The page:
While cricket followers across the land ponder the make-up of England's batting order, so one of the many talents to have slipped through the international net over the past decade reminded us once more that his days in the sun are not quite numbered.
While his club-mates Alastair Cook and Ravi Bopara, both resigned to the dressing rooms here after Wednesday's batting failures, pondered whether Ian Bell and Jonathan Trott were among the runs at Trent Bridge, so diminutive left-handed batsman Matt Walker set about digging Essex out of a deep hole on day three of this basement battle.
The hugely likeable 35-year-old, a close-season signing from his native Kent, showed the England "wannabes" how it should be done with a seven-hour study in concentration that reaped 150 runs, from 340 balls and with 19 boundaries. On a slow pitch Walker played the type of dogged innings England's selectors are crying out for as they contemplate their side for the Ashes finale.
As a Kentish schoolboy Walker proved a prodigious run machine for King's Rochester, a county hockey star and the first boy to captain England Under-19s on successive overseas tours. Indeed, his first-class debut for the county came only weeks after his 19th birthday on their 1993 tour of Zimbabwe.
He went on to score almost 10,000 runs for the club at an average approaching 37 yet, seemingly without a murmur, he simply became a steady bread-and-butter pro and his call-up for the England senior side never came.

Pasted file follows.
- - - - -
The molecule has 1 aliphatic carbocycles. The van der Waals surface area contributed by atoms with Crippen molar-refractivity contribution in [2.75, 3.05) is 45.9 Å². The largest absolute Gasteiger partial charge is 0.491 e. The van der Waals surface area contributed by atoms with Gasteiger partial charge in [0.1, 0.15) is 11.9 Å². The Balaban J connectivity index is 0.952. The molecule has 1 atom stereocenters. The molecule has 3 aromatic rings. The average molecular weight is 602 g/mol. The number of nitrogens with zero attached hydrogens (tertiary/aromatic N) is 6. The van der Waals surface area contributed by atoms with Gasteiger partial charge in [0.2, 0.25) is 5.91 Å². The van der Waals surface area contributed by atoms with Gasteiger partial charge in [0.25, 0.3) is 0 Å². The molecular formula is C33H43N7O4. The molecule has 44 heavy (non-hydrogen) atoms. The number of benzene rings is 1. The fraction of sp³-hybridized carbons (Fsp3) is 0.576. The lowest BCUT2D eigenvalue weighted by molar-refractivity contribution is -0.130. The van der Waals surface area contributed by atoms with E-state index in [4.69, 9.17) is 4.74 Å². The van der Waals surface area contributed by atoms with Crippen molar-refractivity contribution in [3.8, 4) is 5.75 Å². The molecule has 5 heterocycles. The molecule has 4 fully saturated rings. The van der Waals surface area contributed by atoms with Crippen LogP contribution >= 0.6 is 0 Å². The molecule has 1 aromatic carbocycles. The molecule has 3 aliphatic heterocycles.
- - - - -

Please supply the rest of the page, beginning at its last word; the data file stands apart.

Yet there was a clear sense of pride when the short and portly Walker, known to his mates as "Pumba" after the warthog character in The Lion King, took off his helmet to celebrate a hundred at the home of cricket and his second century in three games for Essex.
In tandem with James Foster, he helped add 163 in 62 overs and though they rarely accelerated the run-rate beyond three an over, they were crucial runs in the context of avoiding defeat in this match as Essex eventually reached 345 to trail by 11 on first innings.
Foster ran himself out in the over after lunch for 72 when attempting a ridiculous single to Nick Compton at cover and Walker's vigil ended when his slog sweep against Murali Kartik flew to deep mid- wicket to be caught in front of the Mound Stand by the same fielder. Kartik duly ran through the Essex tail to finish with three for 55 but seamer Tim Murtagh fully deserved his figures of six for 84.
In the day's remaining overs Middlesex lost Sam Robson, Eoin Morgan and Compton, all to the wiles of wrist-spinner Danish Kaneria, but come stumps it was Walker who wore the broadest of smiles.Reuse content